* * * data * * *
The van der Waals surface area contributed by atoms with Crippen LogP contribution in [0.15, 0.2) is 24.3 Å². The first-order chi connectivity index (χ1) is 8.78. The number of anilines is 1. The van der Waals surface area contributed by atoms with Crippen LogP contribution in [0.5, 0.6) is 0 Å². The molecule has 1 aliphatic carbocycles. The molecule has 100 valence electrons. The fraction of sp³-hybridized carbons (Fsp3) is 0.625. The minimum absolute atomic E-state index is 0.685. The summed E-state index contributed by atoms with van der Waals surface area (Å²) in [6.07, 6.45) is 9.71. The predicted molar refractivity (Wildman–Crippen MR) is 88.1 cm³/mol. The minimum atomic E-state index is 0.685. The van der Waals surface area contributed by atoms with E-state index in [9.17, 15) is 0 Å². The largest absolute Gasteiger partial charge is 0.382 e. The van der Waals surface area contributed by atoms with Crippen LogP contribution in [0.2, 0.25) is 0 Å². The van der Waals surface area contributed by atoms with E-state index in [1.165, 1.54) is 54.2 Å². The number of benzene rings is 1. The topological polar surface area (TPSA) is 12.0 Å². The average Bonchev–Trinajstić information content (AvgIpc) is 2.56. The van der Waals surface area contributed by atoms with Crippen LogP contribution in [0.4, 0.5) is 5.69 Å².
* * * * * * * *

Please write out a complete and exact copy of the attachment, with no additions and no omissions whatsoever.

The van der Waals surface area contributed by atoms with Crippen LogP contribution in [0.15, 0.2) is 24.3 Å². The first-order chi connectivity index (χ1) is 8.78. The number of anilines is 1. The van der Waals surface area contributed by atoms with Crippen LogP contribution in [0.5, 0.6) is 0 Å². The molecule has 1 aliphatic carbocycles. The molecule has 100 valence electrons. The fraction of sp³-hybridized carbons (Fsp3) is 0.625. The minimum absolute atomic E-state index is 0.685. The summed E-state index contributed by atoms with van der Waals surface area (Å²) in [6.07, 6.45) is 9.71. The predicted molar refractivity (Wildman–Crippen MR) is 88.1 cm³/mol. The minimum atomic E-state index is 0.685. The van der Waals surface area contributed by atoms with E-state index in [9.17, 15) is 0 Å². The largest absolute Gasteiger partial charge is 0.382 e. The van der Waals surface area contributed by atoms with Crippen LogP contribution in [0.2, 0.25) is 0 Å². The van der Waals surface area contributed by atoms with E-state index in [1.165, 1.54) is 54.2 Å². The number of benzene rings is 1. The topological polar surface area (TPSA) is 12.0 Å². The average Bonchev–Trinajstić information content (AvgIpc) is 2.56. The van der Waals surface area contributed by atoms with Crippen LogP contribution in [0.4, 0.5) is 5.69 Å².